Flesh-Eating Disease is Worse than it Sounds
Posted On May 22, 2018
Necrotizing Fasciitis or, as it is more commonly known, flesh-eating disease is a rare but deadly infection of the skin and soft tissues. It infects around 200,000 people a year with a mortality rate of about 30%. That’s like losing 10 chapters worth of words out of the final Harry Potter book.
This rare disease is most often caused by streptococcus pyogenes, the bacteria that causes strep throat. When this bacteria gets into the skin and spreads it can become an infection like flesh-eating disease.
Besides the general displeasure of having something called flesh-eating disease, patients also have extremely intense pain before any other signs of the infection show up. After the initial pain, flesh-eating disease is really aggressive. It often needs to be treated via tissue removal or even amputation.
Researchers at Harvard Medical School thought that the pain was a clue into how the disease works. Turns out they were right! They learned that the strep pyogenes bacteria are activating special pain-sensing neurons on purpose. The bacteria activate these neurons by injuring them. This injury causes the neurons to release a signal that keeps the immune system away. Basically, by injuring the neurons, the bacteria are helping themselves avoid the immune system and stay alive!
To figure out exactly how the bacteria were activating the neurons, the researchers started with strep pyogenes taken from human patients and injected it into mice. Within minutes of injection, the mice showed signs of pain.
To see if the bacteria themselves or something they secreted was responsible for the pain, they grew strep pyogenes in liquid culture, then removed the bacteria and added just the liquid to neurons in a dish. The neurons reacted the same way to just the liquid as they did when the bacteria was present! This means that the bacteria were secreting something.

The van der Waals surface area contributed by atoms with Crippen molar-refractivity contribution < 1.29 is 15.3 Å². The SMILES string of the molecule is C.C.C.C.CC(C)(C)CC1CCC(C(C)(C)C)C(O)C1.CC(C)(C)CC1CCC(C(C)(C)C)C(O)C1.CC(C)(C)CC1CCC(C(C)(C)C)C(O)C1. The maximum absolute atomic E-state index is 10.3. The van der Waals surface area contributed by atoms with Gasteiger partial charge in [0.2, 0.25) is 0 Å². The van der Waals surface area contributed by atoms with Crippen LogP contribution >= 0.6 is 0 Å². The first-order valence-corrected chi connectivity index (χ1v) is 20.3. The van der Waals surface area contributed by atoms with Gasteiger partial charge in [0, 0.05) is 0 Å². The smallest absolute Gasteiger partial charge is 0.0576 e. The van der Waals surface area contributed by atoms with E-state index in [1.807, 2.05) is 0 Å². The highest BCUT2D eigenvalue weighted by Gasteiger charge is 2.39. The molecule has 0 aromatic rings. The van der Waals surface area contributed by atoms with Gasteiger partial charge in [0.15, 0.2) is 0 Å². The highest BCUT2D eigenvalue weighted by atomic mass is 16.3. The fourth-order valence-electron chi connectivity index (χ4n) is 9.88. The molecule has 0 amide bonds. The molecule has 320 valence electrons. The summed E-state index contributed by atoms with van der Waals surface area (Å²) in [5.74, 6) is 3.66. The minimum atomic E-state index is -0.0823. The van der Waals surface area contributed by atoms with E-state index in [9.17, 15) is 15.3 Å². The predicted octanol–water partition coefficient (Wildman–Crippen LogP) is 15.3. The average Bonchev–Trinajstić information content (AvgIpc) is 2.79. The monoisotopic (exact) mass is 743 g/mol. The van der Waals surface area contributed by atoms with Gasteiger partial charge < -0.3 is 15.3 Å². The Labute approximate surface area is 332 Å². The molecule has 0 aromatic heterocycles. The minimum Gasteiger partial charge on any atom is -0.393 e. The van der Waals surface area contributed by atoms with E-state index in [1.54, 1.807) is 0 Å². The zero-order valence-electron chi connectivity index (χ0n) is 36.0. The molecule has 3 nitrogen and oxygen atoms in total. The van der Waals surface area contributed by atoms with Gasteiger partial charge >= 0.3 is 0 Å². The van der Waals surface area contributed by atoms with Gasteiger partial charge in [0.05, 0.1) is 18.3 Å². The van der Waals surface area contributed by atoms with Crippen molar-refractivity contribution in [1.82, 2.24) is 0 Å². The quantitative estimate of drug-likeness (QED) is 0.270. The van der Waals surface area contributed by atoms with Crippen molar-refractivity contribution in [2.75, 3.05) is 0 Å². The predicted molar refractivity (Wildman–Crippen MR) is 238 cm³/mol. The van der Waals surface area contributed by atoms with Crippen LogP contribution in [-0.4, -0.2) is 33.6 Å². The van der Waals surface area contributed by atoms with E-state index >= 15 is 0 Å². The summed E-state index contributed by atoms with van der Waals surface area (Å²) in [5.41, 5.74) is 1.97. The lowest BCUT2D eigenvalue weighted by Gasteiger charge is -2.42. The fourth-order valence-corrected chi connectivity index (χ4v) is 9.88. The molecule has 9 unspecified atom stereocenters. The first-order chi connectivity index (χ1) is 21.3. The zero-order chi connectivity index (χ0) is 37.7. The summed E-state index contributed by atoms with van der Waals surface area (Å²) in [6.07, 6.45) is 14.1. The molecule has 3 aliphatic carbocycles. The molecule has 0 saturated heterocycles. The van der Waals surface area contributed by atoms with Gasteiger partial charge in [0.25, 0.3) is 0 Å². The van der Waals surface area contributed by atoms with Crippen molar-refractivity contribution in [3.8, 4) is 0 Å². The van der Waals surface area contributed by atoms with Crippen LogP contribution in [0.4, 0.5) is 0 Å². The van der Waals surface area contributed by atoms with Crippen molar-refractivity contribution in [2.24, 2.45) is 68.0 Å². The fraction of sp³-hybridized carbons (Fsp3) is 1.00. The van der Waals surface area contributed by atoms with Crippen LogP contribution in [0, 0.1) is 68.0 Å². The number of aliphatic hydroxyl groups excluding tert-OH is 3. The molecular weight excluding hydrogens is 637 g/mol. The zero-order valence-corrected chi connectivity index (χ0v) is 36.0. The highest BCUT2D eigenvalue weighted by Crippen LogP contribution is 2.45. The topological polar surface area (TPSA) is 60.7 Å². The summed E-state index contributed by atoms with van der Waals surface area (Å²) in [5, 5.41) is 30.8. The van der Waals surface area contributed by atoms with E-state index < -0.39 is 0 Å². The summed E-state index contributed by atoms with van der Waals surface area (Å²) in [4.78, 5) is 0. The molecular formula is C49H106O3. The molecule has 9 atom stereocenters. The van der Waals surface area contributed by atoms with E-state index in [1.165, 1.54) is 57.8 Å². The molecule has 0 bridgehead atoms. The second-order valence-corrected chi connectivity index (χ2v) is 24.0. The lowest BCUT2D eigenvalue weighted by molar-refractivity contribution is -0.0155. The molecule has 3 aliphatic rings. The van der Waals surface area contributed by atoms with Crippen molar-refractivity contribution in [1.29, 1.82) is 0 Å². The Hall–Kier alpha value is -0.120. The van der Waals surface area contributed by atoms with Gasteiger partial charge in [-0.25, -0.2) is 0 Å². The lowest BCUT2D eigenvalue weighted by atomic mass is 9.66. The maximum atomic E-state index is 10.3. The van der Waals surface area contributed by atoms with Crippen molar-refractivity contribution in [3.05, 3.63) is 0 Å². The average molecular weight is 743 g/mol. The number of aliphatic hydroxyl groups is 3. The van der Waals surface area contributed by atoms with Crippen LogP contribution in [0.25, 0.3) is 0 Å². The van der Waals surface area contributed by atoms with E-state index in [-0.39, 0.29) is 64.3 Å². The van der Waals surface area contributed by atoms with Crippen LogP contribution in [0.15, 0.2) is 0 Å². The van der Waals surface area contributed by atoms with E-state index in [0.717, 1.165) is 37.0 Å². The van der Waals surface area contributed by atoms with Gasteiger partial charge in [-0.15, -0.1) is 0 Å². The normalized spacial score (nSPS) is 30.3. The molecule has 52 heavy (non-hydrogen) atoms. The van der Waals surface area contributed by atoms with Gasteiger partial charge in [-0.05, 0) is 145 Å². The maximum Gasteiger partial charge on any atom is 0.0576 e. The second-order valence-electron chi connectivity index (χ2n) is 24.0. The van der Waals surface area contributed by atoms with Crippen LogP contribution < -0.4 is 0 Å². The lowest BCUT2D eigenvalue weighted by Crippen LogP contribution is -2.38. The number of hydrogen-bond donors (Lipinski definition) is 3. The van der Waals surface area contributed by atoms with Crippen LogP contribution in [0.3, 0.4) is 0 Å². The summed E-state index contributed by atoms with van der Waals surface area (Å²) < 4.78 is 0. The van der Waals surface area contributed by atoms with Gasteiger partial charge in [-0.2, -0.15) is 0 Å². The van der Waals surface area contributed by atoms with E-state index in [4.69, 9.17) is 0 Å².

Previous researchers found that strep pyogenes secretes a pore-forming toxin called SLS. This toxin is able to punch holes into cells meaning that SLS could cause the pain-sensing neurons to sense pain. By engineering a version of strep pyogenes without SLS, the researchers proved that SLS was the cause of the pain during infection.
But why do the bacteria secrete SLS? The researchers learned that when SLS punches holes in the sensory neurons and causes the pain, the neurons send a signal in the form of a neuropeptide called CGRP. It’s a signal that tells the immune system to stay away.
These special pain mediating sensory neurons report on inflammation levels in the skin caused by our immune system. When the skin is too inflamed, the neurons may be sending this CGRP signal to the immune system to tell it to calm down. Strep pyogenes is taking advantage of that communication and is damaging the neurons to prevent the immune system from coming.
Once the researchers realized what was going on with pain during flesh-eating disease, they tried to break the communication in order to help treat the infection. The great news is that the researchers found three methods to block this communication. The even better news is that two of these methods are already used as treatments for other human diseases.
The first treatment uses a molecule that shuts down the CGRP signal going from the neurons to the immune system. This molecule is called BIBN4096 and similar drugs are used to help with migraines.
The second treatment uses botulinum neurotoxin which prevents the injured neurons from releasing CGRP in the first place. Botulinum neurotoxin is a protein used for cosmetic procedures, bladder dysfunction, and also treating migraines.
The third method is specific to strep pyogenes infections. It uses an antibody to block the pore-forming SLS protein from creating holes in the neurons.
All three of the treatments were effective for the mouse patients, but the next step is to try them out in the human ones. Flesh-eating disease caused by streptococcus takes advantage of the nervous system talking to the immune system, but it’s possible that other diseases like MRSA do too. This paper is just the start, and, as always, we’ve got a lot more to learn.
Information in this article from F.A. Pinho-Ribeiro, B., Baddal, R. Haarsma, M. O’Seaghdha, N.J. Yang, K.J. Blake, M. Portley, W.A. Verri, J.B. Dale, M.R. Wessels, et al. “Blocking Neuronal Signaling to Immune Cells Treats Streptococcal Invasive Infection.” Cell 173. (2018).
This is a commissioned article.